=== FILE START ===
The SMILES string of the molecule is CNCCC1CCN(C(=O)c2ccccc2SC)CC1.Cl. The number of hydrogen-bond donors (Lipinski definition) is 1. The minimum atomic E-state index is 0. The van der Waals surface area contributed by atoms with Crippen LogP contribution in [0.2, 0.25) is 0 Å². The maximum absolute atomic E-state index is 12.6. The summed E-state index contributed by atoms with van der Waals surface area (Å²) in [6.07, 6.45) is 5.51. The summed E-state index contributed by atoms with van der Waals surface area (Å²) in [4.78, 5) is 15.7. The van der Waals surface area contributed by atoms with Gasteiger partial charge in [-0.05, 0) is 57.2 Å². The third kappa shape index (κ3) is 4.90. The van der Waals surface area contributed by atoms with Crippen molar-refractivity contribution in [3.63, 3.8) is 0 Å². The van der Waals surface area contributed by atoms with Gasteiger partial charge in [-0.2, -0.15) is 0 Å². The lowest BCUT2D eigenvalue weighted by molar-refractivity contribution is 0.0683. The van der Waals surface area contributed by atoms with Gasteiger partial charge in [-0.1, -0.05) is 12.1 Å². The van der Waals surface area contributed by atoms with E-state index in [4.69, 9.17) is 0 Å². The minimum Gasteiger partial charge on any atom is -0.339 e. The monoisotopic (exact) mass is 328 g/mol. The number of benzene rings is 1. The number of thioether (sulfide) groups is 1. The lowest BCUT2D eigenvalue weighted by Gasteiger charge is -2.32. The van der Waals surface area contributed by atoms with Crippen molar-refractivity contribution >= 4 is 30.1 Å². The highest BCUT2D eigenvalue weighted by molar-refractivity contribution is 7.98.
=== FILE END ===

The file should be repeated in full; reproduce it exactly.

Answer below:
The SMILES string of the molecule is CNCCC1CCN(C(=O)c2ccccc2SC)CC1.Cl. The number of hydrogen-bond donors (Lipinski definition) is 1. The minimum atomic E-state index is 0. The van der Waals surface area contributed by atoms with Crippen LogP contribution in [0.2, 0.25) is 0 Å². The maximum absolute atomic E-state index is 12.6. The summed E-state index contributed by atoms with van der Waals surface area (Å²) in [6.07, 6.45) is 5.51. The summed E-state index contributed by atoms with van der Waals surface area (Å²) in [4.78, 5) is 15.7. The van der Waals surface area contributed by atoms with Gasteiger partial charge in [-0.05, 0) is 57.2 Å². The third kappa shape index (κ3) is 4.90. The van der Waals surface area contributed by atoms with Crippen molar-refractivity contribution in [3.63, 3.8) is 0 Å². The van der Waals surface area contributed by atoms with Gasteiger partial charge in [-0.2, -0.15) is 0 Å². The lowest BCUT2D eigenvalue weighted by molar-refractivity contribution is 0.0683. The van der Waals surface area contributed by atoms with Gasteiger partial charge in [-0.1, -0.05) is 12.1 Å². The van der Waals surface area contributed by atoms with E-state index in [4.69, 9.17) is 0 Å². The minimum Gasteiger partial charge on any atom is -0.339 e. The monoisotopic (exact) mass is 328 g/mol. The number of benzene rings is 1. The number of thioether (sulfide) groups is 1. The lowest BCUT2D eigenvalue weighted by Gasteiger charge is -2.32. The van der Waals surface area contributed by atoms with Crippen molar-refractivity contribution >= 4 is 30.1 Å². The highest BCUT2D eigenvalue weighted by molar-refractivity contribution is 7.98.